Significant or stressful events in your life, either now or in the past, can trigger anxiety. These might include excessive stress at work, financial worries, experiencing a bereavement or going through a relationship break-up. Your childhood can play a big role here too, with victims of abuse or neglect in childhood being more likely to struggle with mental health problems like anxiety in adult life.

Other health problems

If you’re experiencing health problems, whether these are physical or mental in nature, it might be that your anxiety is a symptom of this. Chronic physical health problems, where you're in constant pain, can leave you especially vulnerable to developing anxiety. Any existing mental health problems, such as depression, may also increase the likelihood of you developing anxiety.

Also, lots of different medications list anxiety as a potential side effect – thyroid and seizure medication are just two examples.

Lifestyle factors

Many aspects of your lifestyle can also lead to anxiety or make any existing anxiety worse. Excessive drug or alcohol use, your diet, quality of sleep, and how active you are, can all play a role in the development of anxiety. Men in particular will often find themselves turning to alcohol or drugs to self-medicate when feeling anxious, which can create a cycle of anxiety. Excessive use of alcohol can also lead to hangxiety, where someone feels nervous, on-edge and unable to relax after drinking.

How to help a man with anxiety

There are lots of things you can do to help a man with anxiety. Here are some dos and don’ts:

  • Do encourage a healthy lifestyle. Eating healthily and exercising are known to be effective at reducing anxiety
  • Do let them know you're there for them. There's nothing better than hearing a supportive voice when you're struggling with your mental health
  • Do help them find treatment. From attending a GP appointment to researching treatment options, do what you can to support your loved one with treatment if they need it
  • Don’t put too much pressure on them. Strike a balance between not enabling people’s anxieties and not forcing them to do something they don’t want to do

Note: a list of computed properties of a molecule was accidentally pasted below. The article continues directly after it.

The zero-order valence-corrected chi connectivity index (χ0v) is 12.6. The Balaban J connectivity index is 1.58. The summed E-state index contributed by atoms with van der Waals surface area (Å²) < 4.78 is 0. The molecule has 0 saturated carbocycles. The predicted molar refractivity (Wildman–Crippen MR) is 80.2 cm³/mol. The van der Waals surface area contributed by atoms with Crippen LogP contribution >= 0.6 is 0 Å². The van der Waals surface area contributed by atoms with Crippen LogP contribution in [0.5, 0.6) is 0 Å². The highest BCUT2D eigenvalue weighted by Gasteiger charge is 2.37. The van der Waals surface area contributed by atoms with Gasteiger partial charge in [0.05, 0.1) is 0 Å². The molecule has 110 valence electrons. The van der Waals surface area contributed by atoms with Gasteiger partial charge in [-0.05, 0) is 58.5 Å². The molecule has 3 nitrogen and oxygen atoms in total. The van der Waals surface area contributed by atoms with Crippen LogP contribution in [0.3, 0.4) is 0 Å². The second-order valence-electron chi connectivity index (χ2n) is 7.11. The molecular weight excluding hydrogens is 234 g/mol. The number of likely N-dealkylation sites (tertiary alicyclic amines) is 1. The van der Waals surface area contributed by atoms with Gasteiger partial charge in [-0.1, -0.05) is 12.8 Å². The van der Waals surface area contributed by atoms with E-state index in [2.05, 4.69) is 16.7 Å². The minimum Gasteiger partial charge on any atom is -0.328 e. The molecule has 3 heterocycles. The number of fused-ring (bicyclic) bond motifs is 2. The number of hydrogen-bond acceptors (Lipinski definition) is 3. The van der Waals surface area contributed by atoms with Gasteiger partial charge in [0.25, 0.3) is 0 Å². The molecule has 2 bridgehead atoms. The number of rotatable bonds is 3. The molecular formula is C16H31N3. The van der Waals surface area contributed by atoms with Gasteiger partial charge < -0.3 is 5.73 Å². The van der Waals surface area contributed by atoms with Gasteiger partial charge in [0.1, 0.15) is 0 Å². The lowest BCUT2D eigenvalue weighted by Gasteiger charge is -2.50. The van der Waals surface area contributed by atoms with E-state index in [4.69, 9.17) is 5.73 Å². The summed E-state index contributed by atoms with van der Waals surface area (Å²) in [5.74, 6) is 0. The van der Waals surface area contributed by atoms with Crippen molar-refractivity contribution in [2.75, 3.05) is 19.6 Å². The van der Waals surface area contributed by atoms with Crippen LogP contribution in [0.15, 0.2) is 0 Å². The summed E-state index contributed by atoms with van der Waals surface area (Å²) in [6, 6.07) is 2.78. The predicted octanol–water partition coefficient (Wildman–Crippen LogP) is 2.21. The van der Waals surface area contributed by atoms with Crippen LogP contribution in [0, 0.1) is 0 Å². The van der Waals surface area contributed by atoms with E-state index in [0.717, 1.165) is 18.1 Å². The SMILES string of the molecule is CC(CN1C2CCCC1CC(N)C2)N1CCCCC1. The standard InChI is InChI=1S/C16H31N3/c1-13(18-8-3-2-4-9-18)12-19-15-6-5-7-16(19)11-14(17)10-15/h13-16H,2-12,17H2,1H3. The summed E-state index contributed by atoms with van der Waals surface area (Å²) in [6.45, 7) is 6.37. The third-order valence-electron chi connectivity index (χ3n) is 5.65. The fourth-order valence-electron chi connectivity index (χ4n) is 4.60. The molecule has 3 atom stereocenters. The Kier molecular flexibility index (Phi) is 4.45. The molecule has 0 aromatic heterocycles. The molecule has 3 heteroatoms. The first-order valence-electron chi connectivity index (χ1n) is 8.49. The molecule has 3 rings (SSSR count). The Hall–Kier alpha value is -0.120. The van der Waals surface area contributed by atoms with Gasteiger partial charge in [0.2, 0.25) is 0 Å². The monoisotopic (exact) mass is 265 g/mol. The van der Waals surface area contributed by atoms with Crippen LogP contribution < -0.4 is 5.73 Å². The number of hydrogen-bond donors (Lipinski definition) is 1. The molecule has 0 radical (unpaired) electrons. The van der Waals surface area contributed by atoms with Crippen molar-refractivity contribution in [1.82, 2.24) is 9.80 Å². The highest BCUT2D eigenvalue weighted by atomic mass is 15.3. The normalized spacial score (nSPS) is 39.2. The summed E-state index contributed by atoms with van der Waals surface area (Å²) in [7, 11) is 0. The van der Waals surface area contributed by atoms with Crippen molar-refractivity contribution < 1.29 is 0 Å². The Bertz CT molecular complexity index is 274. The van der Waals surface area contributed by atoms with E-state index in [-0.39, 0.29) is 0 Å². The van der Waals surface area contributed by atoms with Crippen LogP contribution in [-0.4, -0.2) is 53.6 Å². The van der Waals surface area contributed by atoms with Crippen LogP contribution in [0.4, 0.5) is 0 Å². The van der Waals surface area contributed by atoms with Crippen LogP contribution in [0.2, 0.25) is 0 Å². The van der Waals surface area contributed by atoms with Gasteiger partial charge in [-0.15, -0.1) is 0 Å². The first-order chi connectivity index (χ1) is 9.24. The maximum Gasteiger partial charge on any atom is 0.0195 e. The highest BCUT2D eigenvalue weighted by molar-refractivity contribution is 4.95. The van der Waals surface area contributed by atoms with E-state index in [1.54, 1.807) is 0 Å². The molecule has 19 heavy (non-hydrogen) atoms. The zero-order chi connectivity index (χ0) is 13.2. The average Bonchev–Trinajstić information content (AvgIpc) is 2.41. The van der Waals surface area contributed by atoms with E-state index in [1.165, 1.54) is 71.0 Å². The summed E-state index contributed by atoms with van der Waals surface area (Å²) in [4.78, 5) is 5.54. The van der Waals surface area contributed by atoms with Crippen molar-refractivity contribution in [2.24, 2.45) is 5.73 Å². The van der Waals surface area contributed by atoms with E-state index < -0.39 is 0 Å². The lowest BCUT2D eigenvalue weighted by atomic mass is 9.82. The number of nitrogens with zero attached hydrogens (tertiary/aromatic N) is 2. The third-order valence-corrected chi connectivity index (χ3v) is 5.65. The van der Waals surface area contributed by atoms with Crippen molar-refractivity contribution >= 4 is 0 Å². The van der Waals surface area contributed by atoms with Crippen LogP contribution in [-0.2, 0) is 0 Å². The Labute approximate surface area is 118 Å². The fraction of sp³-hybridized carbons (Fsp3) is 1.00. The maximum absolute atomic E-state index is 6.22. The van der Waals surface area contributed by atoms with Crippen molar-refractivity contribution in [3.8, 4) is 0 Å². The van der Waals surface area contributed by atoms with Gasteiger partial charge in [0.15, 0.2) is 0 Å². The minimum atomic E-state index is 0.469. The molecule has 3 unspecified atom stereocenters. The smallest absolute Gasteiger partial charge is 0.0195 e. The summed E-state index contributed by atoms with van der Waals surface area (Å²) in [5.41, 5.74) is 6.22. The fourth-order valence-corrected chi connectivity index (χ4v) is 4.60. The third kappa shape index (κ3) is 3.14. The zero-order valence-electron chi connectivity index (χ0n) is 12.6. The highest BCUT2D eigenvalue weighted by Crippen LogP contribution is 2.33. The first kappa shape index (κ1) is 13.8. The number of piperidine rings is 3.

• Don’t expect instant results. People’s condition improves at different paces, and impatience will only be detrimental
  • Don’t ignore or try to avoid them. People with anxiety can be quick to isolate themselves, so be sure to stay in regular contact

Treatment for men with anxiety

Today, many evidence-based treatments are available for men who suffer with an anxiety disorder.

Inpatient programmes 

Inpatient treatment consists of a residential stay in a purpose-built facility where you can receive specialist, round-the-clock treatment and support from highly qualified mental health professionals. This treatment is especially effective if your symptoms are severe and you need a break from normal life in order to recover.

Outpatient or day care treatment 

While inpatient programmes involve therapy sessions, another common treatment pathway includes a course of therapy that takes place on an outpatient or day care basis. These might be conducted as part of a group, with family or loved ones, or on a one-to-one basis, where you attend a specialist hospital site on a set number of days for treatment.

Cognitive behavioural therapy (CBT) is an effective therapy method for treating many anxiety disorders, as it seeks to help you manage your mood, thoughts and behaviours more effectively.

Other therapies for anxiety include:

  • Exposure therapy - for social anxiety or phobias, where you're gradually exposed to the target of your anxiety
  • Eye movement desensitisation and reprocessing (EMDR) - for trauma, PTSD and panic disorders, EMDR focuses on allowing your brain to resume its natural healing process


Medication may also be beneficial, especially when coupled with therapy. Examples include antidepressants such as selective serotonin reuptake inhibitors (SSRIs), beta-blockers for reducing physical symptoms and anxiolytics for short-term relief.